Before the establishment of the Commonwealth bureau valuable work relating to the statistics of Australia had been done by H. H. Hayter (q.v.) of Victoria, and T. A. Coghlan (q.v.) of New South Wales; but there was need for co-ordination, and beginning on 30 November 1906 a conference of statists from the different states and from New Zealand was held with Knibbs presiding. As a result of the conference it was agreed that the information collected by each state should be made available to the Commonwealth, and that, as far as possible, there should be uniformity of methods. In 1908 Knibbs issued No. 1 of the Official Year Book of the Commonwealth of Australia, an invaluable work issued yearly ever since, which has established the highest reputation among publications of its kind. Knibbs was in charge of the bureau for 15 years, but was also employed in other activities. In 1909 he represented Australia at five European congresses which discussed such diverse subjects as life assurance, the nomenclature of diseases, the scientific testing of materials, and statistics. During the 1914-18 war he was on the royal commission dealing with problems of trade and industry, and was a consulting member of the committee on munitions of war. In 1920 he represented Australia at the empire conference of statisticians in London. In March 1921 he was made director of the newly-founded Institute of Science and Industry. At the 1921 meeting of the Australasian Association for the Advancement of Science he was president of the social and statistical science section, and took as the subject of his address "Statistics in regard to World and Empire development". Two years later he was president of the association and spoke on "Science and its service to man". He resigned his directorship of the Institute of Science and Industry in 1926, and lived in retirement until his death at Camberwell, a suburb of Melbourne, on 30 March 1929. He was created C.M.G. in 1911 and was knighted in 1923. He contributed 29 papers to the Royal Society of New South Wales, and several of his monographs, largely on statistical subjects, were published as pamphlets. In 1913 he published a volume of verse, Voices of the North and Echoes of Hellas, largely translations, carefully written but not important as poetry, and in 1928 appeared a work on population, The Shadow of the World's Future.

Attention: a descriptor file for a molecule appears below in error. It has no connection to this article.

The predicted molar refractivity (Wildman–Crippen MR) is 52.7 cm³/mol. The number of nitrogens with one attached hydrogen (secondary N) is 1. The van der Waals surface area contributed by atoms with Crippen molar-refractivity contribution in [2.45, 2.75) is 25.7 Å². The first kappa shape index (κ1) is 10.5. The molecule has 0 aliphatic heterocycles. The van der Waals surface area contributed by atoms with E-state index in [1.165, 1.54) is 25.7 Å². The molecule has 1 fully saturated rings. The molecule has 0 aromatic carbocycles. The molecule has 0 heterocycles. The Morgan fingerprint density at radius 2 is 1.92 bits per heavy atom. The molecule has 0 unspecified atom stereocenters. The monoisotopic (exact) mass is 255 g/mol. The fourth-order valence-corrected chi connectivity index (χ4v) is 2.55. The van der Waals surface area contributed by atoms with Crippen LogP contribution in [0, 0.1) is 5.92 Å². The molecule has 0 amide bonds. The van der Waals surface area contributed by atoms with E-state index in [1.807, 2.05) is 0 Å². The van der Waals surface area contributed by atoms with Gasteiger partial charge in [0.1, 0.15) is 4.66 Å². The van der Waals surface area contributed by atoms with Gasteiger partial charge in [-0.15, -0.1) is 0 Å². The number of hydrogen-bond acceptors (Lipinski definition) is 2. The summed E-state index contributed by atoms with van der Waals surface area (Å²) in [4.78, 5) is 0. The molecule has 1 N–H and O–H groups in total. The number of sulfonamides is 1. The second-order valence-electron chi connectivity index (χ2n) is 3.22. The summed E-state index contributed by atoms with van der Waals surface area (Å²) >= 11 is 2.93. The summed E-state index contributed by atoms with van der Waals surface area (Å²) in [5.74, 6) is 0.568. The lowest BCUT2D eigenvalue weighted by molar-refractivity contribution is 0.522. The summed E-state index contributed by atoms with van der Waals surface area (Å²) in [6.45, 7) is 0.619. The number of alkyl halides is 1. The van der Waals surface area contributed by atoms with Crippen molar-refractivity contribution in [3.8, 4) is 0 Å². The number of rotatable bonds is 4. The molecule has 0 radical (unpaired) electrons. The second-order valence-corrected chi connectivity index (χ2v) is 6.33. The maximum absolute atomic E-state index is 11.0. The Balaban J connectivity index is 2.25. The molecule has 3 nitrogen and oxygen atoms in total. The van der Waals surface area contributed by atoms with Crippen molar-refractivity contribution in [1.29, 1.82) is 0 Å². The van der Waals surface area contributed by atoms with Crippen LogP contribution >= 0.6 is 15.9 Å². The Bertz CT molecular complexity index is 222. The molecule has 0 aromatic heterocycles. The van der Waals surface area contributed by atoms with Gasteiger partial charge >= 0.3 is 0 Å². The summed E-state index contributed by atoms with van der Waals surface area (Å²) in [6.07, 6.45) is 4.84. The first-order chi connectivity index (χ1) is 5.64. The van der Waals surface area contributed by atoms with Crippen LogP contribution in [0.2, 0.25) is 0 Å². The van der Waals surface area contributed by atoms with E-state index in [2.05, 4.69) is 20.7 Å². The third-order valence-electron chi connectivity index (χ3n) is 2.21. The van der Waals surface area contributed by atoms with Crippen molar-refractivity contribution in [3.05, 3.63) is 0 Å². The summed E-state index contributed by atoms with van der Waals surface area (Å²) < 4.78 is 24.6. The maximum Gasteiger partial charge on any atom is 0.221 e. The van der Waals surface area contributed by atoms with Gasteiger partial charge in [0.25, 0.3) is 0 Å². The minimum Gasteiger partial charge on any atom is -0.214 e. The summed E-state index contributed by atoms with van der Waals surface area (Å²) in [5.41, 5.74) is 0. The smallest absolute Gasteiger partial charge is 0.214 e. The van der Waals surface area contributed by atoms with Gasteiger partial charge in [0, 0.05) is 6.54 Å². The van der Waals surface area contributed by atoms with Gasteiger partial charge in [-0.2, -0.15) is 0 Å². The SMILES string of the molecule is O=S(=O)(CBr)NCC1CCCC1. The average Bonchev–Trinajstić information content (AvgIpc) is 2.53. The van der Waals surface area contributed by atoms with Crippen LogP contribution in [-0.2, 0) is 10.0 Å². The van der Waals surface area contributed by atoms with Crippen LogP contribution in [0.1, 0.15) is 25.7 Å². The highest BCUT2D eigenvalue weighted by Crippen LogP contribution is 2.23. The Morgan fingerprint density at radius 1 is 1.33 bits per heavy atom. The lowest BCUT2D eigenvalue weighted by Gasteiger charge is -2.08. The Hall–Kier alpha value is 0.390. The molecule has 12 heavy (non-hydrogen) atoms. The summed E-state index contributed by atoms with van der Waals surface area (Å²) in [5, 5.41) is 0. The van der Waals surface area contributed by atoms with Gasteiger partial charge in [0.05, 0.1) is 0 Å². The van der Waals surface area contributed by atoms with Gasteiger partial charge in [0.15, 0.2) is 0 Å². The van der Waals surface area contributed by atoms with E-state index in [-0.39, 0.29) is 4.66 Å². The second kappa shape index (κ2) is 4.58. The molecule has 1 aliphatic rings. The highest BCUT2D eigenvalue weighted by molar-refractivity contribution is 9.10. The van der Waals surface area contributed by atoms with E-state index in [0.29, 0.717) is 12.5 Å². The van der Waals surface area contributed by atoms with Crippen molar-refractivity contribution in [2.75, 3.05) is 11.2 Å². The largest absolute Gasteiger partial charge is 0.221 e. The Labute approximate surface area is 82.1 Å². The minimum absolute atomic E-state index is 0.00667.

Knibbs was a man of wide culture with a thirst for knowledge. He was deeply interested in more than one department of science, but will be remembered chiefly for his work as a statistician. He married in January 1883 Susan Keele, daughter of L. O'D. James, who survived him with three sons and a daughter. One of the sons, S. G. C. Knibbs, lived for some time in the Solomon Islands, and was the author of The Savage Solomons, published in 1929.
Knibbs Lecture Speakers